Artaud called for a communion between actor and audience incited by epic spectacles using heightened theatrical language to shock the spectator into viewing the world at its most raw.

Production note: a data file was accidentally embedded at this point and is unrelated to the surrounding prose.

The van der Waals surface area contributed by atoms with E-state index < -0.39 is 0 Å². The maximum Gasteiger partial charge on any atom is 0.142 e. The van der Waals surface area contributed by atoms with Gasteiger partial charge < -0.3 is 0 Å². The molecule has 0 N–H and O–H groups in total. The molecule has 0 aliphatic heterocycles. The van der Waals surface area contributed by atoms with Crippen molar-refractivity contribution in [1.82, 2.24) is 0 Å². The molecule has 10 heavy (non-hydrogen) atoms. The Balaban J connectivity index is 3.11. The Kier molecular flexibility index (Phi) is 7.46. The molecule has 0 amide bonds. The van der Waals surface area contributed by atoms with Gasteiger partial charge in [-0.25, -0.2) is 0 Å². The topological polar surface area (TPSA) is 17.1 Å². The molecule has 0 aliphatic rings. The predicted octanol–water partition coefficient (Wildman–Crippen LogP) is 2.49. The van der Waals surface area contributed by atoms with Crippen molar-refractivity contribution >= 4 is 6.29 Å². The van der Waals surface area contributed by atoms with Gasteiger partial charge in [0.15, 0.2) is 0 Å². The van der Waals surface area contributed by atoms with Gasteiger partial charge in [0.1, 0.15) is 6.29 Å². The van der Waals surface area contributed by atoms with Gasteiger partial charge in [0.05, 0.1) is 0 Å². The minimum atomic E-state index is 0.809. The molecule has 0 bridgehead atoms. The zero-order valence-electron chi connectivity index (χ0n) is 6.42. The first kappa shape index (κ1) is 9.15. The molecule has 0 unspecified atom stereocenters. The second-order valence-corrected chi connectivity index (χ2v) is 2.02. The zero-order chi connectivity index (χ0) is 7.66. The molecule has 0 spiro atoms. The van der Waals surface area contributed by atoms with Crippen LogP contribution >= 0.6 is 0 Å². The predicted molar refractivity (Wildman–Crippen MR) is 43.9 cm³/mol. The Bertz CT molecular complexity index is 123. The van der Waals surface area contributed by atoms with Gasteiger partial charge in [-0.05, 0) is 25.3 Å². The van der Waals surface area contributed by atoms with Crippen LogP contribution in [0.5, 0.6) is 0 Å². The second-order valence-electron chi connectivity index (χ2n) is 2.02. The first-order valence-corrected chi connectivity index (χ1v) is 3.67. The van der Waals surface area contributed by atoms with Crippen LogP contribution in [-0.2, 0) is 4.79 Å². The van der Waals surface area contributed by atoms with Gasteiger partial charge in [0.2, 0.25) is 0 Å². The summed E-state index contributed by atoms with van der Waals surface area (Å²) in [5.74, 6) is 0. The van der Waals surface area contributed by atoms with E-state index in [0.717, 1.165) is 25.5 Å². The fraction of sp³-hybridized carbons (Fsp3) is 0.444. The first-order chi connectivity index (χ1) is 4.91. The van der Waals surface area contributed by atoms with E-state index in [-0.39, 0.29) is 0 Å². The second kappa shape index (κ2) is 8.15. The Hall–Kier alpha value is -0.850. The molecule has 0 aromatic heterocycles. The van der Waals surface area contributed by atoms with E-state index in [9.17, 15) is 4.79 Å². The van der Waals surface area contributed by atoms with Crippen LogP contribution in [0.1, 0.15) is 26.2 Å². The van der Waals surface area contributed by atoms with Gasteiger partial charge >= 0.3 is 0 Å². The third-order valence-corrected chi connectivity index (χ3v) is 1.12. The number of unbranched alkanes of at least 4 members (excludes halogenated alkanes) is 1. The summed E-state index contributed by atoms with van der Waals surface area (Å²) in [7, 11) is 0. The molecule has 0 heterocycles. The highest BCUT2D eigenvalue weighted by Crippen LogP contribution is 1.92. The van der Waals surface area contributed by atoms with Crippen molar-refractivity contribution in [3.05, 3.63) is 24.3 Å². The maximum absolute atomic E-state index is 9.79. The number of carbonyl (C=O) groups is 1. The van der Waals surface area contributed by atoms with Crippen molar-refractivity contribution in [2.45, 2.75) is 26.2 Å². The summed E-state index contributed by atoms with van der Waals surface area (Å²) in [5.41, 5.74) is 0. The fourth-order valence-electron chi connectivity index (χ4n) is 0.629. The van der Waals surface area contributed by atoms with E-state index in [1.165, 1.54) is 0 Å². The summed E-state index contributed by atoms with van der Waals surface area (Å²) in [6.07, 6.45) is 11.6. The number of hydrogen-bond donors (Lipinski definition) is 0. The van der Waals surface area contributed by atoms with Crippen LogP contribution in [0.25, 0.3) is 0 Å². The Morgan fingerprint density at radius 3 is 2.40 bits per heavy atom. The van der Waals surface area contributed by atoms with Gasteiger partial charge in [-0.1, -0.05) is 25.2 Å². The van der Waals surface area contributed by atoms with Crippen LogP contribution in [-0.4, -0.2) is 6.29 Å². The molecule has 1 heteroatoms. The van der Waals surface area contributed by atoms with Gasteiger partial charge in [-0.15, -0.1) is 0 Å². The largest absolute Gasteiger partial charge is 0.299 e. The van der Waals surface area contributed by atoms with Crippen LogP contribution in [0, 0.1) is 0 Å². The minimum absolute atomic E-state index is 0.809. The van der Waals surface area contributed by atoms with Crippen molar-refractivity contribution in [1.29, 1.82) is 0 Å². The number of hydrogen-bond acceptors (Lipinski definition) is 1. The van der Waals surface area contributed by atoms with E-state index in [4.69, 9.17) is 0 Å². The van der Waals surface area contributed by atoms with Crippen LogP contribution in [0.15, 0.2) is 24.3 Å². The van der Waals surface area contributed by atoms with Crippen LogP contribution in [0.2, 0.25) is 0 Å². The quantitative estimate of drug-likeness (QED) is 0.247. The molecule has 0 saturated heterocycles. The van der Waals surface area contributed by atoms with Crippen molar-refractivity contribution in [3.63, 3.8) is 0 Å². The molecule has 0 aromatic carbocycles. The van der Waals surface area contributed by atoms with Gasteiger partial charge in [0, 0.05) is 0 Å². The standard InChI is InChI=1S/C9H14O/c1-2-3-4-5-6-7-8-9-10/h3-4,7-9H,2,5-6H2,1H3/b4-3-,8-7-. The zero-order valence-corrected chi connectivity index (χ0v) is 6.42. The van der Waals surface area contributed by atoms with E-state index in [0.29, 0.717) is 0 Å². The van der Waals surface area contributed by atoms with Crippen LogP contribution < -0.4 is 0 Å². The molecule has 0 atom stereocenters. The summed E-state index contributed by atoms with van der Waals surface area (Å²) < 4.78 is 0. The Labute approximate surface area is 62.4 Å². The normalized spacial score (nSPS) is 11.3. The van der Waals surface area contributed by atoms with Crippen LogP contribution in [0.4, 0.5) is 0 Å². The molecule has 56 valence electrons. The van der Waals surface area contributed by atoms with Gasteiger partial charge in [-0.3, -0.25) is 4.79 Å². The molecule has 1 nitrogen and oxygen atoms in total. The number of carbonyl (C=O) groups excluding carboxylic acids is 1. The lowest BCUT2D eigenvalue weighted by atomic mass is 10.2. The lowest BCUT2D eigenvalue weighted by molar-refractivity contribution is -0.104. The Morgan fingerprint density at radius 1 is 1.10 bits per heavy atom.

territory, providing opportunities for piece that explores Alice’s Adventures in moments of connection between audiWonderland and the real-life relationence and performer. ship between Lewis Carroll and Alice Visual and performance artist Liddell—posits, “Our craving for intiAllan Kaprow precipitated another macy, connection and real experience breakthrough in the performance world when we go out to an event is a direct with his concept “happenings,” perresult of the fact that our lives revolve formances that involve a viewer’s participation, therefore around virtual stimulation all the time…When we go out and adding an element of chance to each piece. Kaprow stated, pay for an experience, we want it to be real, authentic.” “The line between art and life should be kept as fluid, and Here at Berkeley Rep, many of our Ground Floor perhaps indistinct, as possible.” In 1964, Yoko Ono created Summer Residency Lab artists create immersive pieces that a happening called “Cut Piece” in which she walked onstage transform spaces we thought we knew well. (The Ground dressed in fabric, showed the audience Floor: Berkeley Rep’s Center for the a pair of scissors she held in her hands, Creation and Development of New Schechner writes that and invited them to cut away the fabric. Work is a series of workshops and Modern day examples of happenings commissions that allows us to cultivate environmental theatre aims include participatory art at the Burning new projects; the Summer Residency to transform “an aesthetic Man festival and flash mobs that pop up Lab is the cornerstone of this program, on street corners. Artaud’s ideas influin which artists develop over 13 new event into a social event— or enced countless artists who challenged pieces throughout the month of June.) shift the focus from art-andour conception of theatrical form, In 2015, Sean Christopher Lewis and including Spalding Gray, Karen Finley, Jennifer Fawcett turned our Harrison illusion to the formation Sam Shepard, Joseph Chaikin, Richard Street campus into a story about a of a potential or actual Foreman, and the Wooster Group. missing sister that spectators explored Today, these once-revolutionary in small groups. After they made their solidarity among everyone in ideas about exploding the fourth wall way through the building (listening, the theater, performers and have seeped into the mainstream. touching, smelling, always moving), Perhaps one of the most talked-about they sat down around Sean as he perspectators alike.” immersive theatre experiences is Sleep formed a monologue. In 2014, commisNo More by the British company Punchsioned artist Dave Malloy developed drunk. This long-running extravaganza is a riff on Macbeth a song cycle about love, death, and whiskey. A chamber installed in 93 rooms of a transformed hotel in New York piece, Ghost Quartet conjures the feeling of telling a ghost City’s Chelsea neighborhood. You are invited to explore story around a campfire. Ghost Quartet is Malloy’s second multiple floors of the hotel, where you can riffle through immersive piece; his first, Natasha, Pierre and the Great Comet scribblings about Lady Macduff’s psychology, peer into a of 1812, was staged in a large tent on 42nd Street where baby’s cradle, travel through a maze performers danced and sang around in the forest, and follow actors and audience members who were eating a “Our craving for intimacy, dancers as they hurl through the space, full dinner (complete with vodka shots) only stopping to perform a scene that connection and real experience on a white tablecloth. More and more, you (and the 10 others who followed) Berkeley Rep wants to include this kind when we go out to an event is witness. Sleep No More is a chooseof work in our programming. The Hypyour-own-adventure show—you can ocrites’ Pirates of Penzance marks the a direct result of the fact that spend its entire length reading letters first time Berkeley Rep is presenting our lives revolve around virtual work in the Osher Studio, a space with in a closet, or follow one character relentlessly, or simply let your nose lead flexible seating that blends the playing stimulation all the time… you with no predetermined purpose. space and the audience’s own personal When we go out and pay for Some believe the immersive space. Experiments from the ’30s to theatre trend is on the rise because it today have taught us that dissolving an experience, we want it to offers a reprieve from our daily, possibly the fourth wall broadens our underbe real, authentic.” obsessive, contact with the internet. standing of what theatre is capable of, Tom Pearson—a co-creator of Then opening new possibilities for the nature —TOM PE AR SON She Fell, a site-specific dance theatre of our relationship to performance. 2 0 1 5 –1 6 · I S S U E 2 · T H E B E R K E L E Y R E P M AG A Z I N E · 1 7